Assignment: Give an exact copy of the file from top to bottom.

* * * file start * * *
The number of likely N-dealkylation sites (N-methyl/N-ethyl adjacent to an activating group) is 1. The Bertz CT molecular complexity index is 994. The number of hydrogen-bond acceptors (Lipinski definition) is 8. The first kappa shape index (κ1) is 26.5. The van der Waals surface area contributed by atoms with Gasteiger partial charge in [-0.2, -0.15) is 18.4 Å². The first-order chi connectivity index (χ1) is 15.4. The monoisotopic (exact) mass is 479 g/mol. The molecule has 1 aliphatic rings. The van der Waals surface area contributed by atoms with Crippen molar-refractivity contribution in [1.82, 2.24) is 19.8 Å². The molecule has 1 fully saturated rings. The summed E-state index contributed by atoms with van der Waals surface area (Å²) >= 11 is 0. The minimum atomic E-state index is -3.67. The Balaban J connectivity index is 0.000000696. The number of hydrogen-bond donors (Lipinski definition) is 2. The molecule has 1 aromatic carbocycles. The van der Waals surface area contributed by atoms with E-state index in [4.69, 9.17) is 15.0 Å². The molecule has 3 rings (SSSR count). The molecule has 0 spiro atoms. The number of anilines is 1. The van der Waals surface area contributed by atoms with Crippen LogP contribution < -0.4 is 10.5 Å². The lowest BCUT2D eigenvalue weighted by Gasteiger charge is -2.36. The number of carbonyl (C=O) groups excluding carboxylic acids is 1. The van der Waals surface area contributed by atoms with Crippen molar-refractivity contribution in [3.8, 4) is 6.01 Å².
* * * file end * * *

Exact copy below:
The number of likely N-dealkylation sites (N-methyl/N-ethyl adjacent to an activating group) is 1. The Bertz CT molecular complexity index is 994. The number of hydrogen-bond acceptors (Lipinski definition) is 8. The first kappa shape index (κ1) is 26.5. The van der Waals surface area contributed by atoms with Gasteiger partial charge in [-0.2, -0.15) is 18.4 Å². The first-order chi connectivity index (χ1) is 15.4. The monoisotopic (exact) mass is 479 g/mol. The molecule has 1 aliphatic rings. The van der Waals surface area contributed by atoms with Crippen molar-refractivity contribution in [1.82, 2.24) is 19.8 Å². The molecule has 1 fully saturated rings. The summed E-state index contributed by atoms with van der Waals surface area (Å²) >= 11 is 0. The minimum atomic E-state index is -3.67. The Balaban J connectivity index is 0.000000696. The number of hydrogen-bond donors (Lipinski definition) is 2. The molecule has 1 aromatic carbocycles. The van der Waals surface area contributed by atoms with E-state index in [4.69, 9.17) is 15.0 Å². The molecule has 3 rings (SSSR count). The molecule has 0 spiro atoms. The number of anilines is 1. The van der Waals surface area contributed by atoms with Crippen LogP contribution < -0.4 is 10.5 Å². The lowest BCUT2D eigenvalue weighted by Gasteiger charge is -2.36. The number of carbonyl (C=O) groups excluding carboxylic acids is 1. The van der Waals surface area contributed by atoms with Crippen molar-refractivity contribution in [3.8, 4) is 6.01 Å².